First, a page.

Jill Kelley, privacy advocate
Four months after a federal investigation and ensuing media frenzy turned her life upside down, Tampa hostess and former honorary consul Jill Kelley is offering advice on protecting privacy.
Her short essay, “How to Save Privacy,” appears online at Bloomberg Businessweek. It says:
When my name was leaked after I reported a stalking incident last year, leading to numerous false headlines and articles, I learned the scope of the government’s authority to view e-mail. Until new legislation is passed, our legal protections online are minimal. For example, the Electronic Communications Privacy Act was written with a loophole that allows government to read e-mail over 180 days old without a warrant. Public e-mail servers receive thousands of government requests a month for e-mail. Your e-mail may be read as you are reading this; the government may be surveilling your business, taxes, and personal conversations. Other forms of communication (U.S. mail and telephone calls) are protected and require a search warrant for surveillance. Another provision in our privacy laws that needs change is the protection of those who report a crime. Otherwise, law-abiding citizens will fear the unexpected consequences of a leak by the authorities. Until our privacy laws give us both privacy and protection, I’ll continue to be an advocate for reform, so others don’t have to go through the challenges my friends and family endured.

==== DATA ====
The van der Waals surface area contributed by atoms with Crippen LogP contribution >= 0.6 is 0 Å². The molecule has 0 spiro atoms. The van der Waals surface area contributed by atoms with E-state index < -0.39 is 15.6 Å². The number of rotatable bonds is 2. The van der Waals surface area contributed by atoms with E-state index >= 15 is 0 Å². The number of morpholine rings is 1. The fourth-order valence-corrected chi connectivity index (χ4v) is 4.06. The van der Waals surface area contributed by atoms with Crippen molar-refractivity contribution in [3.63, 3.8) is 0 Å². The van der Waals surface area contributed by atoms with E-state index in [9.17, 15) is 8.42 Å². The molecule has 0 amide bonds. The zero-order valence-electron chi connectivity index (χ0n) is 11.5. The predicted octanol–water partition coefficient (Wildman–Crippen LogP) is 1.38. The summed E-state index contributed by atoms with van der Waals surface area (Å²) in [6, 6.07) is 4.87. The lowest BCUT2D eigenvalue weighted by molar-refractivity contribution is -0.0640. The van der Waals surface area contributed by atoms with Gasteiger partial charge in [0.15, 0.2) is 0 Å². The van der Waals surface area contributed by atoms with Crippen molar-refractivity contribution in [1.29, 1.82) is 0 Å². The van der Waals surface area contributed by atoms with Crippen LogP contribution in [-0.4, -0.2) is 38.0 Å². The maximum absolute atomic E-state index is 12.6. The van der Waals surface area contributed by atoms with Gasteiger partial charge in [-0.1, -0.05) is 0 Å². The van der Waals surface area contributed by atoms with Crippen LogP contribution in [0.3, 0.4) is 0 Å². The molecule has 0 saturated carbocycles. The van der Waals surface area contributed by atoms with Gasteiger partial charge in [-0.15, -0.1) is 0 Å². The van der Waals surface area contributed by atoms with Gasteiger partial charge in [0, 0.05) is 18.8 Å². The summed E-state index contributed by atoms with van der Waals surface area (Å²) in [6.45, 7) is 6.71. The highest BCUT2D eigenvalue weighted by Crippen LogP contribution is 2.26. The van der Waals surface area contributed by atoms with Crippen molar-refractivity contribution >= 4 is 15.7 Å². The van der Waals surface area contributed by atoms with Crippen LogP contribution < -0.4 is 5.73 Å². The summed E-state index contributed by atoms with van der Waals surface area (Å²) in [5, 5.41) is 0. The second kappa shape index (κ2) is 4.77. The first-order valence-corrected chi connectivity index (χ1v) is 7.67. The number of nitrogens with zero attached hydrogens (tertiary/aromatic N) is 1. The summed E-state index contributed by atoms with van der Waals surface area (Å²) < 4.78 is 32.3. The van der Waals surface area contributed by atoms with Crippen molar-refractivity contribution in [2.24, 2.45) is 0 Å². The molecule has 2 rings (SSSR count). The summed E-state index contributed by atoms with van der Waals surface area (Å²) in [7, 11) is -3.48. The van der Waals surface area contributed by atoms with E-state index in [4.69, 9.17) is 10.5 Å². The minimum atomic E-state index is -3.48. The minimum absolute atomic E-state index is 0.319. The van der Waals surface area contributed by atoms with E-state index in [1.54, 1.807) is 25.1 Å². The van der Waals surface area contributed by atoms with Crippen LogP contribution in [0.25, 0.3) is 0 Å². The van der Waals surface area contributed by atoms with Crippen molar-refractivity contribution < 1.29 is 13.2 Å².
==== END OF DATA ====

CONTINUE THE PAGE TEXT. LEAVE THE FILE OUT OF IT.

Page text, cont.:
The essay is one of 46 How-to features Bloomberg Businessweek is offering on a variety of topics, including how to get people to listen, run your company like an improve group, read a financial statement, secure your online identify, argue like a pundit and walk like a zombie. Along with Kelley, the authors range from Nobel Prize-winning economist Paul Krugman to Newt Gingrich to Late Late Show host Craig Ferguson.